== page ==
Sunday, February 22, 2015

Book Learnin'

The old wisdom I learned growing up in Colorado was this: The best thing to come out of Oklahoma? I-40. I have been to Oklahoma, and I can say that it is not without its charms. It was there, in Muskogee, that I learned the joy of a Friday night curb party. It was also the place where my Volkswagen threw a rod and had to be towed to a garage in Tulsa. There, the mechanic on duty inspected the vehicle and gave me the following summation: "Veedubyah. That's a foreign car." Thus my journey into the heart of semi-darkness continued.
Eventually I made it home, in large part because of the love, attention, and some of the strongest sweetest iced tea I have ever enjoyed. Somewhere in the gulf between the mechanic and the tea and the curb party falls this little item: Oklahoma Legislators Move To Push AP U.S. History Courses Out Of Schools. "AyPee, that's advanced placement, right?" Yes sir, and the folks in Oklahoma, for the time being, don't want any of that anti-American junk being perpetrated in the name of history. Some of us think of history as objective facts. Others are clever enough to notice that the word "story" appears nestled at the end there. Those are the people who are probably familiar with the phrase, "History is written by the victors." That comes from no less an historical figure than Winston Churchill. He probably gets credit for it because he was a winner. He will also probably be included in the vision of history accepted by the Oklahoma state legislature. And the Republican National Committee. All this talk about slavery and dropping the atomic bomb and nothing about Daniel Boone?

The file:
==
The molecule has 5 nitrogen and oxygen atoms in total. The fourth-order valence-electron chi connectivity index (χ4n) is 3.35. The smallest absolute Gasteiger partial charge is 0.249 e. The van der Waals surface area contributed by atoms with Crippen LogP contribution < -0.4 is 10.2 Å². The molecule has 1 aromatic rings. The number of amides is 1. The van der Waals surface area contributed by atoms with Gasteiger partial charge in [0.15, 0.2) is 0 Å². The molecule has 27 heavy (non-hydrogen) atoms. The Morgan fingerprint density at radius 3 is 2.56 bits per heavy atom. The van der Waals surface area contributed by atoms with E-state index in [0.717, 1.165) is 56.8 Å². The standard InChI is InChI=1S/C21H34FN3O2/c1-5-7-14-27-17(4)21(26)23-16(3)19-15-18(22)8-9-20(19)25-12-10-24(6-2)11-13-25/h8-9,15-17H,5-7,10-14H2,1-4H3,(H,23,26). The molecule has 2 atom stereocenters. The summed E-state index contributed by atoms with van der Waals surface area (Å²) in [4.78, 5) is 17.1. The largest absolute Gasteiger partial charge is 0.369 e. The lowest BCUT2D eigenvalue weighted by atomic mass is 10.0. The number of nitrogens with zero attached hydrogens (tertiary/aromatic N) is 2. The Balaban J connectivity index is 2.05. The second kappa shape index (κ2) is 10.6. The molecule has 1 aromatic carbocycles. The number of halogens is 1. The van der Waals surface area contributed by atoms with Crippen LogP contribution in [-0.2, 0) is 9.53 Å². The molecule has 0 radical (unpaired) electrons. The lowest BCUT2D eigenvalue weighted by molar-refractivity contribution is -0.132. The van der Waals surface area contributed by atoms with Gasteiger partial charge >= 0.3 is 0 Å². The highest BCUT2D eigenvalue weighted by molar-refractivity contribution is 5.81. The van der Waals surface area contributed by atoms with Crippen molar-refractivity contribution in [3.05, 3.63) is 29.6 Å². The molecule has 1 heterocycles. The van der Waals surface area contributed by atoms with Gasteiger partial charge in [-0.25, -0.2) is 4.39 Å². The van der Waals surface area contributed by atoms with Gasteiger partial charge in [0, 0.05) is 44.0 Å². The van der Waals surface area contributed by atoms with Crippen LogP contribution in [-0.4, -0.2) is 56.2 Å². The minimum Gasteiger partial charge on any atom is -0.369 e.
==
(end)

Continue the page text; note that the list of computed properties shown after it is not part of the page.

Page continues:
Apparently, the biggest concern for the political types is that there is a fair degree of discussion encouraged by this Advanced Placement course. With fewer dates and people's names to memorize, students might get caught up in questioning the dominant paradigm: America! It would be nice to say that this kind of thinking was limited to states with panhandles, Nice rectangular states like Colorado are feeling the strain to keep thinking as part of the U.S. History curriculum. We know that in 1492, Columbus sailed the ocean blue. After that, the rhyme scheme for "got lost and couldn't really find India like he planned," gets a little skewed. But I'm sure the folks in Oklahoma can fix that pretty quick. Even if they can't repair a VW Bug.

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